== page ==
Tim is an employee of Company D because he does not meet all of the common law rules to be an independent contractor. Even though he provides the same type of services to Company E, Company D provides Tim with the equipment used to do the work for their clients and dictates when and how the work should be performed. Company D also reimburses Tim for his mileage and vehicle costs, which is typical of an employer/employee relationship.
Based on the above scenario, Tim may be classified as an independent contractor by Company E if he meets all the required common law rules.
This is where it’s critical to understand the difference between an employee and an independent contractor.
According to the IRS, “There is no ‘magic’ or set number of factors that ‘makes’ the worker an employee or an independent contractor, and no one factor stands alone in making this determination. Also, factors which are relevant in one situation may not be relevant in another.”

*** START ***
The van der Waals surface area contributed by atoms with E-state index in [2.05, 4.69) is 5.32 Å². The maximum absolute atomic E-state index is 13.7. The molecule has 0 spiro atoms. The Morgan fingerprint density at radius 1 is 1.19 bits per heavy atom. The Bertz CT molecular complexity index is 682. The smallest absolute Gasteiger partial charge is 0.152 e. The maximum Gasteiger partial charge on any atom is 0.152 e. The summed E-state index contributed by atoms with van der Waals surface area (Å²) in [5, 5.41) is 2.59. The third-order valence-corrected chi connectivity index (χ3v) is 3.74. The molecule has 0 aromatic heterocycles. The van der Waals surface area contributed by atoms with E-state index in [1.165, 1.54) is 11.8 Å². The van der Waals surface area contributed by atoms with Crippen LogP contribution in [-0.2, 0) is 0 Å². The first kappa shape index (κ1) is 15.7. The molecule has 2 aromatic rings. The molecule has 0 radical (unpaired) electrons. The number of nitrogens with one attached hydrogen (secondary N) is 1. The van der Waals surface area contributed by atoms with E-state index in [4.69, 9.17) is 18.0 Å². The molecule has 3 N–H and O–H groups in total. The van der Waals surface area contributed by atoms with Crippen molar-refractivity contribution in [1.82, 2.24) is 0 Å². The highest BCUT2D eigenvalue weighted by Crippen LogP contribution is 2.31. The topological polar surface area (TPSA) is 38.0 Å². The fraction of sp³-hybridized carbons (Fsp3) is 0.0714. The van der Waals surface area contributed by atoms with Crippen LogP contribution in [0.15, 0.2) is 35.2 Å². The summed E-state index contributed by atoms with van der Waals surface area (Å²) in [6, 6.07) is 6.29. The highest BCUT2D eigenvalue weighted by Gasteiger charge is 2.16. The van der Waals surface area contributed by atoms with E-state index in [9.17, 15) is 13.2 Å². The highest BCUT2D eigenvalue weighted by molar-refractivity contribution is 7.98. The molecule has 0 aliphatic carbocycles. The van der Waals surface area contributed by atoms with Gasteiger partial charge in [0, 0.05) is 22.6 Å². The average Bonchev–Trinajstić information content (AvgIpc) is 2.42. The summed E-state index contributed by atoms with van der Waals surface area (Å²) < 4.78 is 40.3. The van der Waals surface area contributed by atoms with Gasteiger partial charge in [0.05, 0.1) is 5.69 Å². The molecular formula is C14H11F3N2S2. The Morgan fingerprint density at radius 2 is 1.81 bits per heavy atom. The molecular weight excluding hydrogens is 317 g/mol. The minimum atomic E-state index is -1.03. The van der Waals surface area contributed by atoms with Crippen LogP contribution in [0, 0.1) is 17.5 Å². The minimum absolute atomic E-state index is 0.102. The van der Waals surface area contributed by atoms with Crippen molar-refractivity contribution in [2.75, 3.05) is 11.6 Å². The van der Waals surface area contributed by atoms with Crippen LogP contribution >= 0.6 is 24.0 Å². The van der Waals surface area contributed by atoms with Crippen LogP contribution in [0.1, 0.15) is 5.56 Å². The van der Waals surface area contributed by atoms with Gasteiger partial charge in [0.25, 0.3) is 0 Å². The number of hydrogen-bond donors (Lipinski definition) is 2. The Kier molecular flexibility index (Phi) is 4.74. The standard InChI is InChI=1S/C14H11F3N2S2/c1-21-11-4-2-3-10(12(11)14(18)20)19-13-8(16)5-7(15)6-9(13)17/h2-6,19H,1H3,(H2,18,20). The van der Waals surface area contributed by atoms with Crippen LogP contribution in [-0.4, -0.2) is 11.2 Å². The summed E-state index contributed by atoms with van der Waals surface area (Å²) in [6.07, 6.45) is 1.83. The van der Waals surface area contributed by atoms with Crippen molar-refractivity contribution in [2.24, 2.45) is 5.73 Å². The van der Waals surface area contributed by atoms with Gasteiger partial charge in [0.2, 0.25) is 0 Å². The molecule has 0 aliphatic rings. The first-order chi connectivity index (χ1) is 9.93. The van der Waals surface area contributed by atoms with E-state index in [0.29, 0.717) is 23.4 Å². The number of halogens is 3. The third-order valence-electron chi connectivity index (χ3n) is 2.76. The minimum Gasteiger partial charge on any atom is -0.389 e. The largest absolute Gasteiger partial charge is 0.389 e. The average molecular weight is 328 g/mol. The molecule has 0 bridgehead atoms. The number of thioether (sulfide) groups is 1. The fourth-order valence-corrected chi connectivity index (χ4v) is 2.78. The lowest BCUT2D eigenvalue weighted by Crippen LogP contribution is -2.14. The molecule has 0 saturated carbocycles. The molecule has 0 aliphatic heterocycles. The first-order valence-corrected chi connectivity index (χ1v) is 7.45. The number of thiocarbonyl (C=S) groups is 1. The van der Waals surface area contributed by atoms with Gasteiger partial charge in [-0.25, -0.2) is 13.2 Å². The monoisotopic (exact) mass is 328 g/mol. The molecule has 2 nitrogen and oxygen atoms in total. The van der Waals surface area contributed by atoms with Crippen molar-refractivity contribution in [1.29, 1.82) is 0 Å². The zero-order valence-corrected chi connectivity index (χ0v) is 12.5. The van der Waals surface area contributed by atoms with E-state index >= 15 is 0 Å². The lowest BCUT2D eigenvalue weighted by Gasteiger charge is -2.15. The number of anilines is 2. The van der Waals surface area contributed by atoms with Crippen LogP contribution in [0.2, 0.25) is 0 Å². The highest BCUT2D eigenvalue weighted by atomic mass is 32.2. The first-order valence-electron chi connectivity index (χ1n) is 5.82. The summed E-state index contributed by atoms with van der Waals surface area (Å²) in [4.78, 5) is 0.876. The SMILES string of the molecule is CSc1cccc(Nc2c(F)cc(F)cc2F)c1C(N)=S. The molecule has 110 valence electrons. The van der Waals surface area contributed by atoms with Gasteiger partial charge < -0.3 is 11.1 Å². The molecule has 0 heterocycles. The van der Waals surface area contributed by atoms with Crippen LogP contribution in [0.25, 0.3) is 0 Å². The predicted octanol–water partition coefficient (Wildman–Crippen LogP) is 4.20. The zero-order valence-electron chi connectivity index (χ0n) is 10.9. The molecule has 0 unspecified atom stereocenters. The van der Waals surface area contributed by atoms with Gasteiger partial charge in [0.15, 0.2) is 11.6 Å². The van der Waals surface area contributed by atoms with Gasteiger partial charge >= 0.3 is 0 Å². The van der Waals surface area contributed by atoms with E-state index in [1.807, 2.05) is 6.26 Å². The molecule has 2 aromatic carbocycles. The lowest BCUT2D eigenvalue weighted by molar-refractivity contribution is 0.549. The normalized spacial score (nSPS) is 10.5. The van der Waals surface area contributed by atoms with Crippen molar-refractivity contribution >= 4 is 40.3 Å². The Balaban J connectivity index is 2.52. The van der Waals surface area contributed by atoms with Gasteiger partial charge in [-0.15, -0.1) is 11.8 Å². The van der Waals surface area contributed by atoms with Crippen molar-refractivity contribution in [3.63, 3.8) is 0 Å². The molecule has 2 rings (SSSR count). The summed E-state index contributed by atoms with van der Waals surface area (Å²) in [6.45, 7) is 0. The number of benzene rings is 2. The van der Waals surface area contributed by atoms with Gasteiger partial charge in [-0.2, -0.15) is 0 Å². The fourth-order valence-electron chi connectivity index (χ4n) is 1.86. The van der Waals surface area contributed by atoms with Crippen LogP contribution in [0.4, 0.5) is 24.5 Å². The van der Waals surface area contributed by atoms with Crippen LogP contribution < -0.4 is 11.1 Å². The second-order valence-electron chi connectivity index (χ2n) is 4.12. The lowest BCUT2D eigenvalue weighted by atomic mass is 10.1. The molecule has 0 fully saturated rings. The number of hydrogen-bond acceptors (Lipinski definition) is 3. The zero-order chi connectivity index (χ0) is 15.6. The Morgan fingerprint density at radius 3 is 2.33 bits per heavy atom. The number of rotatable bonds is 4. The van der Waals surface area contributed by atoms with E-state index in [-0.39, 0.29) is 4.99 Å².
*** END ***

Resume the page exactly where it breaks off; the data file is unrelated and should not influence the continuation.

Many businesses mistakenly believe this means they have some “wiggle” room in determining how to classify their workers, but this just isn’t the case. In fact, misclassifying workers can be costly. If you pay a worker who should be an employee as an independent contractor—and have no basis for it—you might be held liable for employment taxes for that worker along with interest and penalties.
The IRS has a webpage dedicated to this topic to help you determine the difference between an employee and an independent contractor.
If you’re still in doubt, you can file a Form SS-8, which describes the nature of the relationship between the payer and worker, and the IRS will review the facts and circumstances and give you an official determination of the worker’s status. This process can take up to six months to complete but may be well worth the effort if you hire lots of workers who perform the same types of services under the same circumstances.
As you grow your business, it’s critically important that you understand the difference between an employee and an independent contractor. Take the time to absorb the various distinctions, and make sure you categorize the people who work for you correctly.